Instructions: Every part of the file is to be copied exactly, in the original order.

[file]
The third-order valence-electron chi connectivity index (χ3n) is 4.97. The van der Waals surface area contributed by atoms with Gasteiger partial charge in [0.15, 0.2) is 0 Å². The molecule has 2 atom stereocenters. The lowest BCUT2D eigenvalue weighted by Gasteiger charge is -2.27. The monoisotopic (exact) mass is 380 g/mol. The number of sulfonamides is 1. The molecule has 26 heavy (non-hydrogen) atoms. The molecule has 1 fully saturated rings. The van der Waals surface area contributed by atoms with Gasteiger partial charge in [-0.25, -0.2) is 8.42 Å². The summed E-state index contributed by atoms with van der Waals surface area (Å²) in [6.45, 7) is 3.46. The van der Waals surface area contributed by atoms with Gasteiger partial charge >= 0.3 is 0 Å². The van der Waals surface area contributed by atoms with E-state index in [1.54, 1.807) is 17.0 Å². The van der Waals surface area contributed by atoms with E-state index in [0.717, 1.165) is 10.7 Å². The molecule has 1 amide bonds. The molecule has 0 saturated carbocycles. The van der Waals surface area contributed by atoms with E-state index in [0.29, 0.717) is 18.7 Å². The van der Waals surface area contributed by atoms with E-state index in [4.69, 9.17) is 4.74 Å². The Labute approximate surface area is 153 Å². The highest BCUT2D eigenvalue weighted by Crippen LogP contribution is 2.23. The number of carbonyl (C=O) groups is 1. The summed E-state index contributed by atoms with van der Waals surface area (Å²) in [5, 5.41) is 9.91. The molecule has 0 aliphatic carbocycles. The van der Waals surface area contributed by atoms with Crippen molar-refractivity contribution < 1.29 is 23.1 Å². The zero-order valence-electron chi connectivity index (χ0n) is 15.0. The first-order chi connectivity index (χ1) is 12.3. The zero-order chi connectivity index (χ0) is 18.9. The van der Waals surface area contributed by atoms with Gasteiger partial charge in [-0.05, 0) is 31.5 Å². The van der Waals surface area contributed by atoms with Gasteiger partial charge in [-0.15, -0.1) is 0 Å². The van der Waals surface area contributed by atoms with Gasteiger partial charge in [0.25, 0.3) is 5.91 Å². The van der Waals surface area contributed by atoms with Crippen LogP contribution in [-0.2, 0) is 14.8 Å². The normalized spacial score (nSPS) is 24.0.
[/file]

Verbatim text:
The third-order valence-electron chi connectivity index (χ3n) is 4.97. The van der Waals surface area contributed by atoms with Gasteiger partial charge in [0.15, 0.2) is 0 Å². The molecule has 2 atom stereocenters. The lowest BCUT2D eigenvalue weighted by Gasteiger charge is -2.27. The monoisotopic (exact) mass is 380 g/mol. The number of sulfonamides is 1. The molecule has 26 heavy (non-hydrogen) atoms. The molecule has 1 fully saturated rings. The van der Waals surface area contributed by atoms with Gasteiger partial charge in [-0.25, -0.2) is 8.42 Å². The summed E-state index contributed by atoms with van der Waals surface area (Å²) in [6.45, 7) is 3.46. The van der Waals surface area contributed by atoms with Gasteiger partial charge >= 0.3 is 0 Å². The van der Waals surface area contributed by atoms with E-state index in [1.54, 1.807) is 17.0 Å². The van der Waals surface area contributed by atoms with E-state index in [0.717, 1.165) is 10.7 Å². The molecule has 1 amide bonds. The molecule has 0 saturated carbocycles. The van der Waals surface area contributed by atoms with E-state index in [0.29, 0.717) is 18.7 Å². The van der Waals surface area contributed by atoms with E-state index in [4.69, 9.17) is 4.74 Å². The Labute approximate surface area is 153 Å². The highest BCUT2D eigenvalue weighted by Crippen LogP contribution is 2.23. The number of carbonyl (C=O) groups is 1. The summed E-state index contributed by atoms with van der Waals surface area (Å²) in [5, 5.41) is 9.91. The molecule has 0 aliphatic carbocycles. The van der Waals surface area contributed by atoms with Crippen molar-refractivity contribution < 1.29 is 23.1 Å². The zero-order valence-electron chi connectivity index (χ0n) is 15.0. The first-order chi connectivity index (χ1) is 12.3. The zero-order chi connectivity index (χ0) is 18.9. The van der Waals surface area contributed by atoms with Gasteiger partial charge in [-0.05, 0) is 31.5 Å². The van der Waals surface area contributed by atoms with Gasteiger partial charge in [-0.15, -0.1) is 0 Å². The van der Waals surface area contributed by atoms with Gasteiger partial charge in [0.25, 0.3) is 5.91 Å². The van der Waals surface area contributed by atoms with Crippen LogP contribution in [-0.2, 0) is 14.8 Å². The normalized spacial score (nSPS) is 24.0.